Singer-pianist Eden Brent says she’s “an inherently lazy person,” which makes her think she’d do well as a member of Congress.
The three-time Blues Music Award-winner was a House of Representatives page in 1982, toiling for Congressman David Bowen from her native Mississippi. As she ran around delivering stuff, the teen was struck by how the staff does so much more than the representatives.
It’s something Brent can relate to as a professional musician. “The people working for me wind up doing a lot more work than I do,” she says. “Even if I do two sets, that’s no more than three hours of work in a 24-hour period.”
Then again, making music does burn up energy. “If I’m doing a boogie woogie, my arms are busy,” she says. “Even singing requires something similar to an aerobic-style workout. If I’m playing a ballad in a chilly room or outside, I don’t need a jacket. I get hot doing it.”
Brent, who performs at Hill Country Live on Thursday, started piano lessons at 5 but didn’t find her style until she started studying with the great bluesman Abie “Boogaloo” Ames. She first met him when he played at her sister’s wedding, and, when she was 19, she asked if he’d give her lessons.
“He taught me the critical use of the bass line,” she says. “A lot of people who listen to boogie woogie think they’re responding to ‘tickling the ivories’ … but what they’re really responding to is that grooving bass line.”
Brent, who’s now 48 (“it’s on the damned Internet — there isn’t any point in me lying about it”) says her playing honors Ames’ art form — a style she’s thrilled that audiences still get into. “Even little babies will dance,” she says.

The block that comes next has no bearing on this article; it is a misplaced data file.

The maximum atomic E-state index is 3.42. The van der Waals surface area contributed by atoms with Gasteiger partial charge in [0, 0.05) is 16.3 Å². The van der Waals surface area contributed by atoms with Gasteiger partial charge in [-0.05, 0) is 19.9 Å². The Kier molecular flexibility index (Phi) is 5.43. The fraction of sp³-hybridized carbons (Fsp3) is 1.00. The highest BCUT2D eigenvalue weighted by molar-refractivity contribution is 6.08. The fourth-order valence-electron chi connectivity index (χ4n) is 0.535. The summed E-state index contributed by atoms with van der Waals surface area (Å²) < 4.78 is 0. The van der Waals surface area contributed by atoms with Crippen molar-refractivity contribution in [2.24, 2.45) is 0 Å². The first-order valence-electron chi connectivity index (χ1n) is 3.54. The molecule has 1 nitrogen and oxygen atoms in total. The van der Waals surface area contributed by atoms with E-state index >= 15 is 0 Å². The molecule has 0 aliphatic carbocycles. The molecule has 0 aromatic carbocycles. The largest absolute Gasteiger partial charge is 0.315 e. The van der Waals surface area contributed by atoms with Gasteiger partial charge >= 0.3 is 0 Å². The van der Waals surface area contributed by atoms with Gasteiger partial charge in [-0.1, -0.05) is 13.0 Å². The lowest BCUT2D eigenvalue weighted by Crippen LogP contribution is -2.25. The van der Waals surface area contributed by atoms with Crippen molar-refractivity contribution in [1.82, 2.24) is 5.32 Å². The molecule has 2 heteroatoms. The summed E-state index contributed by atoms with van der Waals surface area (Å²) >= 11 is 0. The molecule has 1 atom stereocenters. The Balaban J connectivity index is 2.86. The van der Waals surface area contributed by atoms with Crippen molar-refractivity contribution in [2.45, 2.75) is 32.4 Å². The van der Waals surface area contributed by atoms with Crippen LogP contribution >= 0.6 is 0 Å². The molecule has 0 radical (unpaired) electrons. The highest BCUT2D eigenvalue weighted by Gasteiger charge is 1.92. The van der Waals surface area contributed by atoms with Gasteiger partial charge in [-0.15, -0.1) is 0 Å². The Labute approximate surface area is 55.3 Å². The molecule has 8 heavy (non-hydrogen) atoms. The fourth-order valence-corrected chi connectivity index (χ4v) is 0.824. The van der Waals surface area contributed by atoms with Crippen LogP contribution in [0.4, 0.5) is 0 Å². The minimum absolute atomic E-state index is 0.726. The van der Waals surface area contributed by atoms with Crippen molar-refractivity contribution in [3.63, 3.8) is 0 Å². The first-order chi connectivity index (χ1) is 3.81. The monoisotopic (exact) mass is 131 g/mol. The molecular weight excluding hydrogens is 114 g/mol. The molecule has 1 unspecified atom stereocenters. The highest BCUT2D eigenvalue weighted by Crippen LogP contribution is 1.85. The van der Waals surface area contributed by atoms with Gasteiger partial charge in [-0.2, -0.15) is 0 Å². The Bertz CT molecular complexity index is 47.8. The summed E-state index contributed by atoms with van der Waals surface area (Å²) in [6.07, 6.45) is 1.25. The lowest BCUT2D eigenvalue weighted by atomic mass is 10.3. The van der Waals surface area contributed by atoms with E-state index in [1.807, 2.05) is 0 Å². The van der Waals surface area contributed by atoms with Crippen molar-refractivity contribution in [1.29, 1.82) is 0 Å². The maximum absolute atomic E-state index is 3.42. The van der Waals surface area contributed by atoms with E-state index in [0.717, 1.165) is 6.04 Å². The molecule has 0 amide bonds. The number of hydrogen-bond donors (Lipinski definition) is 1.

Brent’s husky, dusky voice sounds as if it’s winking at the audience — and as if it smoked too many cigarettes and drank too much booze. “I drink just about everything you can imagine,” she says. “I come from a long line of heavy drinking. We drink when we’re sad or happy. I think a lot of river communities love to drink.”
And yes, she is a smoker: “It seems so unpopular now,” she says. “It’s almost like if you say you smoke pot you would get a better response than if you say you smoked cigarettes.”
Eden Brent covers the Joan Armatrading song “Opportunity” on her just-released album “Jigsaw Heart,” which was recorded in Nashville and has a country flavor. For the tale of a down-on-her-luck woman who casts her fate with a man who has a plan and a gun, Brent sings with tart regret and plays slinky piano riffs. “That particular song tells such a great story,” Brent says. “In the Delta, sometimes the opportunity that knocks is the wrong kind of opportunity. I know plenty of people who’ve gotten in trouble trying to make a buck the wrong way.”
Hill Country DC, 410 Seventh St., NW; Thu., 8:30 p.m., free; 202-556-2050. (Gallery Place)